Escape the Winter Blues With a Cruise to the South Pacific

Not only is it cheaper, but cruising to the South Pacific in winter is a perfect way to shake off the chill.

Baby, it’s cold outside. But not everywhere. Off the north-east coast of Australia, the South Pacific is a magical region where the sun is always shining, the water is warm and temperatures are a balmy 77 degrees Fahrenheit.

There are endless reasons to take a cruise in winter, but we’ve narrowed it down to the top three.

a person snorkeling in mare, pacific islands

Weather

In winter, much of Australia experiences temperatures above 59 degrees Fahrenheit. In the South Pacific, it’s going to be a reliable 70 degrees – or higher.

The weather here is consistent all year round, so it will be only slightly cooler than it is in summer.

In fact, winter can actually be a more pleasant time to visit as it’s the dry season, so you can expect lots of sunshine, hardly any rain and very low humidity.

The sea is also invitingly warm, usually no less than 71 degrees. That means the South Pacific is ideal for swimming, snorkeling and diving, which you can easily organize on a shore excursion.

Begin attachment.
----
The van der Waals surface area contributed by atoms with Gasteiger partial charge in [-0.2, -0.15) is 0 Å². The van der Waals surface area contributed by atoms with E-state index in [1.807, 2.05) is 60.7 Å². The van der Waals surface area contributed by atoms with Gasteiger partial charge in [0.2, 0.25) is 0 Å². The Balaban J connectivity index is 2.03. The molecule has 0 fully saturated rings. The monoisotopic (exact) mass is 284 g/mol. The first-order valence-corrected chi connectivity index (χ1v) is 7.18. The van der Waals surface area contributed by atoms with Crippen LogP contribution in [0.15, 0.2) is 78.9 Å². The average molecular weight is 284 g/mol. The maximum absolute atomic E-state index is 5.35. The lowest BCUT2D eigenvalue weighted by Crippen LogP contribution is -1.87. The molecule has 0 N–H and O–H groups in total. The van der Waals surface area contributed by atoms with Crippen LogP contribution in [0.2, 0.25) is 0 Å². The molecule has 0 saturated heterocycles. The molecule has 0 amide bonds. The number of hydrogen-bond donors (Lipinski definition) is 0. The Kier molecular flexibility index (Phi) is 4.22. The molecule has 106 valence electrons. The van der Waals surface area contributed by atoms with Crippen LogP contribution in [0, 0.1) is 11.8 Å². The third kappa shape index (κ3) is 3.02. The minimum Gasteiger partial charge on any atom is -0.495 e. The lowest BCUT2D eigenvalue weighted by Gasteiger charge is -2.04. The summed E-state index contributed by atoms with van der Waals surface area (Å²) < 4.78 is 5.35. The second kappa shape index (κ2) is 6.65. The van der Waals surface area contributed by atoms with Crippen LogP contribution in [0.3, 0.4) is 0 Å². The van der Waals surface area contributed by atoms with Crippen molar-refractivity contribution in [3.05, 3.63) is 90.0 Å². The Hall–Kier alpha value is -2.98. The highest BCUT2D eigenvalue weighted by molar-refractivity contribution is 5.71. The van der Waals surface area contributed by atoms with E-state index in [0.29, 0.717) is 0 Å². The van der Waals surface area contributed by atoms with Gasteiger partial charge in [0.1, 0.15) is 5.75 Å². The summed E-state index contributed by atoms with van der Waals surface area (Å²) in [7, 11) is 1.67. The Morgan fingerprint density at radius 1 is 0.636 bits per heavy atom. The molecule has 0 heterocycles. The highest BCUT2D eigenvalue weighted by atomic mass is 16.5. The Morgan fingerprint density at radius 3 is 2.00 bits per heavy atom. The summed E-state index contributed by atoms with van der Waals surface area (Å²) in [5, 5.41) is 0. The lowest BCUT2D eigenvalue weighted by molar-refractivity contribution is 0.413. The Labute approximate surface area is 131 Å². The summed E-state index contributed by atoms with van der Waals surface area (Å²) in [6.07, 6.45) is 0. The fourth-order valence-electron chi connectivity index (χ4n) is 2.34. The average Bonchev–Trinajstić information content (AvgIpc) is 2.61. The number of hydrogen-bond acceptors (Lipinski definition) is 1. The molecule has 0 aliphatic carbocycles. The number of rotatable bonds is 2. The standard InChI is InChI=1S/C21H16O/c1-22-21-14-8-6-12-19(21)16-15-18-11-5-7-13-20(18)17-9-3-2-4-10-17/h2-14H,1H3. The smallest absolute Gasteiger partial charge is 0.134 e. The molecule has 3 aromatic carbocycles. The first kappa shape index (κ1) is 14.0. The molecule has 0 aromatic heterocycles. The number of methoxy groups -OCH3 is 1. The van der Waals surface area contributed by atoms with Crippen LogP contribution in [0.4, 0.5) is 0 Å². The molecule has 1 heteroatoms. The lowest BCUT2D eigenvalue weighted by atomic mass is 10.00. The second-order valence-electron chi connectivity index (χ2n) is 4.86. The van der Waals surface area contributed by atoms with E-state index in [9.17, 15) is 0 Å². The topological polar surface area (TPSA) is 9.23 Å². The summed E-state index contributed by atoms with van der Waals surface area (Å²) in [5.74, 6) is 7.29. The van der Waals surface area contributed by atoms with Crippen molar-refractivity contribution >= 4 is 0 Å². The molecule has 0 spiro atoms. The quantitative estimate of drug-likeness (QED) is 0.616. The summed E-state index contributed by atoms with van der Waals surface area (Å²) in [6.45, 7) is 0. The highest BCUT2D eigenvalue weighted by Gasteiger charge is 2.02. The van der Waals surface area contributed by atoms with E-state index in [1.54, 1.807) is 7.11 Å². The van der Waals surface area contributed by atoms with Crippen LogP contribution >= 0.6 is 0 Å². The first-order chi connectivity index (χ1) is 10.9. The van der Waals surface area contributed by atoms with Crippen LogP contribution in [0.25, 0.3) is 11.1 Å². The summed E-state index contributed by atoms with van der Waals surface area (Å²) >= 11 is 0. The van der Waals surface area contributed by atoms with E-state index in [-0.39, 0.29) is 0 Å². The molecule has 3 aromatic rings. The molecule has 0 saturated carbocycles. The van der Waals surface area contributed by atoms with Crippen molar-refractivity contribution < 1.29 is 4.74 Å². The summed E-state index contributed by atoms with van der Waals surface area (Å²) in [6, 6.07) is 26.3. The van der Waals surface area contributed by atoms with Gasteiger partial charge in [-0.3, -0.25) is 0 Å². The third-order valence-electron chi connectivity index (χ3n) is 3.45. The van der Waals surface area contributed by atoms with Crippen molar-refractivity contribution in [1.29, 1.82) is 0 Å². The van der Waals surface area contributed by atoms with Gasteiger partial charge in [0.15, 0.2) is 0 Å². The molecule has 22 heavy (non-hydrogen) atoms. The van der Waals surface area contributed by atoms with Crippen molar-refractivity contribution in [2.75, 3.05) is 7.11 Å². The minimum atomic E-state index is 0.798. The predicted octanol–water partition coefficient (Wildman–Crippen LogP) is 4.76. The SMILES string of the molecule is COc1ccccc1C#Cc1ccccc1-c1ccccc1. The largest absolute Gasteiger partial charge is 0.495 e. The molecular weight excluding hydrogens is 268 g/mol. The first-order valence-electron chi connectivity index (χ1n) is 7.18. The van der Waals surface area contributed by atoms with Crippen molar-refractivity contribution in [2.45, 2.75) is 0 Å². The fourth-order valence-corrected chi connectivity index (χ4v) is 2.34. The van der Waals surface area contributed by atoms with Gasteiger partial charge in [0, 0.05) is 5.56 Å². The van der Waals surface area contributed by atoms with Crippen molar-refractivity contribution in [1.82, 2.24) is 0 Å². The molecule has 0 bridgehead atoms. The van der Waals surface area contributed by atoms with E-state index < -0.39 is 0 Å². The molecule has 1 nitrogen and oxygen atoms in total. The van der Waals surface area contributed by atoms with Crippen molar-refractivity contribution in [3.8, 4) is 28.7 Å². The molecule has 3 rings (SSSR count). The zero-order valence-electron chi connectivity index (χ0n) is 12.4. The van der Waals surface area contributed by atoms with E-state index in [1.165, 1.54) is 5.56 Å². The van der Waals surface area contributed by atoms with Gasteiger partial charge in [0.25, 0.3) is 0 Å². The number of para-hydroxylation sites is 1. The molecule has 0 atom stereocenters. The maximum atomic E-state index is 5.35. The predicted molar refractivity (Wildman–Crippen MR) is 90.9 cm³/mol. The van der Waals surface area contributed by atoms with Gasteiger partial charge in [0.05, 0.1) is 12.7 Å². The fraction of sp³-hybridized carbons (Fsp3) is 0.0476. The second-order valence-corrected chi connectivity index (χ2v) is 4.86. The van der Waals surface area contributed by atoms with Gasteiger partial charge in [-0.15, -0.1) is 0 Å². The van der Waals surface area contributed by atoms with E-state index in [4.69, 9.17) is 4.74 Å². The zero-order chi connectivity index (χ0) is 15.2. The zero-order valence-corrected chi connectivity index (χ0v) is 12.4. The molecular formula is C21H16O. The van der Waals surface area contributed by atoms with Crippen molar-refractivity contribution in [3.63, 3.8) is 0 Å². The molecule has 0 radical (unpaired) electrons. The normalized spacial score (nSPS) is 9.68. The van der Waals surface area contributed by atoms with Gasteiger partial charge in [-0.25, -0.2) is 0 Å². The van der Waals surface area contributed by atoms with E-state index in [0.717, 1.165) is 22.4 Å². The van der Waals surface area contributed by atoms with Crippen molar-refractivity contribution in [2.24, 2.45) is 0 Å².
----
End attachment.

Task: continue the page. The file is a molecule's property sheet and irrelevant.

Instead of waiting for the bus in the rain or trying to squeeze into a train carriage full of people in overcoats, you could be sipping piña coladas under the South Pacific sun. Seems like an easy choice to us.

Value

Cruising is good value at any time of year. Fares are all-inclusive, so once you step on board, your meals, activities and entertainment are all covered (with a few exceptions).

In winter, the deals get even better, so you’d best subscribe to Carnival’s emails to keep you in the loop on the hottest deals.

Compare that to a land-based holiday, where you’ll have to pay for transport, accommodation, meals and recreation, and the numbers start to look even better.

a woman going down a green waterslide

Let’s go!

Carnival Splendor is based in Sydney year-round and sails to the South Pacific regularly.

Cruises last from eight to 17 nights and visit places like Noumea, Mare, and Isle of Pines in New Caledonia and Port Denarau and Suva in Fiji, as well as a few pristine uninhabited islands.

You’ll also have a couple of days at sea as you sail out of Australian waters (and the same on the way back). Use those to take advantage of the swimming pools and sun lounges, and get your tan underway before spring arrives.